Another treatment option is medication, as seen in those “gotta go” television ads. The drugs in those ads are for treating overactive bladder, or urge incontinence, says George Benson, M.D., a urologist in the FDA’s Division of Reproductive and Urologic Drug Products. No drugs are approved for stress incontinence.
For many years, only two drugs were approved to treat overactive bladder: Detrol (tolterodine tartrate) and Ditropan (oxybutynin chloride). In 2004, the FDA approved three more drugs: Sanctura (trospium chloride), Enablex (darifenacin), and Vesicare (solifenacin succinate). All of these medications come in pill form, and oxybutynin is also available as a skin patch.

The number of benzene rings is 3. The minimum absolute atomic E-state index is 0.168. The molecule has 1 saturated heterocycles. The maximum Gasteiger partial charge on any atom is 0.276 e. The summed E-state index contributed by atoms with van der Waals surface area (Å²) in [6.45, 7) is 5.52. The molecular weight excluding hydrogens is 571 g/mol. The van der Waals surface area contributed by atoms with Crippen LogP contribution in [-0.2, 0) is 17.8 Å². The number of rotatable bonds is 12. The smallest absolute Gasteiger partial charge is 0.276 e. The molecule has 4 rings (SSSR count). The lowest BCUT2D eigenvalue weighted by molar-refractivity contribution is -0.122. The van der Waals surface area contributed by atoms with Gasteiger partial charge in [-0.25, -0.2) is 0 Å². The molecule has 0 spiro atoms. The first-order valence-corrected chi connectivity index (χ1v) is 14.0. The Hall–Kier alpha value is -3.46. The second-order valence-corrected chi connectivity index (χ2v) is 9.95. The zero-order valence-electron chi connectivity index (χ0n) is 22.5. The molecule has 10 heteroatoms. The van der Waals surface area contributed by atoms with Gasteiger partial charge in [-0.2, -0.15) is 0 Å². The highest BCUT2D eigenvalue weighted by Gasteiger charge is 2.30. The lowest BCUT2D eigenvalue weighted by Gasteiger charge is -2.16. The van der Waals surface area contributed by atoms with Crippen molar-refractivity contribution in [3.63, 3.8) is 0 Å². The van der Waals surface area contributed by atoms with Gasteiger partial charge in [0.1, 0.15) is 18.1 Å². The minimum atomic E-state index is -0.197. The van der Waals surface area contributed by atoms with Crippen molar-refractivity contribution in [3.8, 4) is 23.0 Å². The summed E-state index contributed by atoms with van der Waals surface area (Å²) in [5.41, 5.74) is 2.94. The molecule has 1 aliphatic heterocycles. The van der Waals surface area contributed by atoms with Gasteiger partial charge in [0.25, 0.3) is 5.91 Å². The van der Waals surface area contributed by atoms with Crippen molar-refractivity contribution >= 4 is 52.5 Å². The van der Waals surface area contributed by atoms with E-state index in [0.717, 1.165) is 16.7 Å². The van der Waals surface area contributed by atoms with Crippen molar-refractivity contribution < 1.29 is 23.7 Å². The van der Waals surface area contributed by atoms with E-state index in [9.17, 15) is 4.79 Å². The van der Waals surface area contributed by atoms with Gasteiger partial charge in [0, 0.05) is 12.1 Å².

“All five drugs work in essentially the same way to decrease urgency, frequency, and urge incontinence,” says Benson. “They block the nerve impulses to the bladder that cause it to contract and leak.” Side effects of the drugs include dry mouth, constipation, headache, and blurred vision.
Other drugs called alpha-blockers and 5-alpha reductase inhibitors may be prescribed for men with incontinence problems due to an enlarged prostate. Alpha-blockers relax the prostate and bladder neck, allowing improved urine flow; 5-alpha reductase inhibitors hinder the production of a male hormone believed to be responsible for prostate enlargement.